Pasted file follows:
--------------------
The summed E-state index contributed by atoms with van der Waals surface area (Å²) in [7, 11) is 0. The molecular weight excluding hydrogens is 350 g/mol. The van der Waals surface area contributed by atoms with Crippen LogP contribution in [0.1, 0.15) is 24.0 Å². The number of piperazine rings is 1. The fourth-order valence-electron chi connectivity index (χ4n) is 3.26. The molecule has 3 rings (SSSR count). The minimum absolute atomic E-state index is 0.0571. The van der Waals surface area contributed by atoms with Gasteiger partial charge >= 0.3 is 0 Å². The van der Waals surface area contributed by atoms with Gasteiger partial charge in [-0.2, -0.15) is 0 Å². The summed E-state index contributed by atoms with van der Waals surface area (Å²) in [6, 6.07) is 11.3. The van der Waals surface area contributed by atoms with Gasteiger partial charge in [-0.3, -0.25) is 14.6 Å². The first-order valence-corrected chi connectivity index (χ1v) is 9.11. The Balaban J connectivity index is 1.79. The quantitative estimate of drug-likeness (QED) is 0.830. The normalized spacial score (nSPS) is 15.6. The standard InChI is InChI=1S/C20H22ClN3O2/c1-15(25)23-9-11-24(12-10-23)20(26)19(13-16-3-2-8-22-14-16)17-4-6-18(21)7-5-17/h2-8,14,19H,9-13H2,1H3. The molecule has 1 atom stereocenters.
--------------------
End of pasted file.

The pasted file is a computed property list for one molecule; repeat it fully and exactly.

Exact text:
The summed E-state index contributed by atoms with van der Waals surface area (Å²) in [7, 11) is 0. The molecular weight excluding hydrogens is 350 g/mol. The van der Waals surface area contributed by atoms with Crippen LogP contribution in [0.1, 0.15) is 24.0 Å². The number of piperazine rings is 1. The fourth-order valence-electron chi connectivity index (χ4n) is 3.26. The molecule has 3 rings (SSSR count). The minimum absolute atomic E-state index is 0.0571. The van der Waals surface area contributed by atoms with Gasteiger partial charge >= 0.3 is 0 Å². The van der Waals surface area contributed by atoms with Gasteiger partial charge in [-0.2, -0.15) is 0 Å². The summed E-state index contributed by atoms with van der Waals surface area (Å²) in [6, 6.07) is 11.3. The van der Waals surface area contributed by atoms with Gasteiger partial charge in [-0.3, -0.25) is 14.6 Å². The first-order valence-corrected chi connectivity index (χ1v) is 9.11. The Balaban J connectivity index is 1.79. The quantitative estimate of drug-likeness (QED) is 0.830. The normalized spacial score (nSPS) is 15.6. The standard InChI is InChI=1S/C20H22ClN3O2/c1-15(25)23-9-11-24(12-10-23)20(26)19(13-16-3-2-8-22-14-16)17-4-6-18(21)7-5-17/h2-8,14,19H,9-13H2,1H3. The molecule has 1 atom stereocenters.